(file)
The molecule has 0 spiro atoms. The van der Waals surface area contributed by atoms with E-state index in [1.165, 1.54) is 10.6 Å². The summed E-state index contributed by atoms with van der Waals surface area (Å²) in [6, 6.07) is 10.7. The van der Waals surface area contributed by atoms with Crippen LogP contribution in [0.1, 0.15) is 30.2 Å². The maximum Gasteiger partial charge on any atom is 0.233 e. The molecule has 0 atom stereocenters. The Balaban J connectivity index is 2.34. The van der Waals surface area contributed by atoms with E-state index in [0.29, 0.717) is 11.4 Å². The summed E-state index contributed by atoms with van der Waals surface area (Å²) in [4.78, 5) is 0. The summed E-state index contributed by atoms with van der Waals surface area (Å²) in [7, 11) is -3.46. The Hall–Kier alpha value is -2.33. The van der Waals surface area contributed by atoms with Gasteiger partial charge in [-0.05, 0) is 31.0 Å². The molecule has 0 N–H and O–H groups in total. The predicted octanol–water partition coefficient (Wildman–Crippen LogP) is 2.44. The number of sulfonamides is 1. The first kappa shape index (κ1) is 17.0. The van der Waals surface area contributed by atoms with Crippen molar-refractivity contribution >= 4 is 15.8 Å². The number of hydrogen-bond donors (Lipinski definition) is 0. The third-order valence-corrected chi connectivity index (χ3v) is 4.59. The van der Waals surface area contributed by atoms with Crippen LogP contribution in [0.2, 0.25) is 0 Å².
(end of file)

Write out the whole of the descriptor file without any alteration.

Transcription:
The molecule has 0 spiro atoms. The van der Waals surface area contributed by atoms with E-state index in [1.165, 1.54) is 10.6 Å². The summed E-state index contributed by atoms with van der Waals surface area (Å²) in [6, 6.07) is 10.7. The van der Waals surface area contributed by atoms with Crippen LogP contribution in [0.1, 0.15) is 30.2 Å². The maximum Gasteiger partial charge on any atom is 0.233 e. The molecule has 0 atom stereocenters. The Balaban J connectivity index is 2.34. The van der Waals surface area contributed by atoms with E-state index in [0.29, 0.717) is 11.4 Å². The summed E-state index contributed by atoms with van der Waals surface area (Å²) in [4.78, 5) is 0. The summed E-state index contributed by atoms with van der Waals surface area (Å²) in [7, 11) is -3.46. The Hall–Kier alpha value is -2.33. The van der Waals surface area contributed by atoms with Gasteiger partial charge in [-0.05, 0) is 31.0 Å². The molecule has 0 N–H and O–H groups in total. The predicted octanol–water partition coefficient (Wildman–Crippen LogP) is 2.44. The number of sulfonamides is 1. The first kappa shape index (κ1) is 17.0. The van der Waals surface area contributed by atoms with Crippen molar-refractivity contribution >= 4 is 15.8 Å². The number of hydrogen-bond donors (Lipinski definition) is 0. The third-order valence-corrected chi connectivity index (χ3v) is 4.59. The van der Waals surface area contributed by atoms with Crippen LogP contribution in [0.2, 0.25) is 0 Å².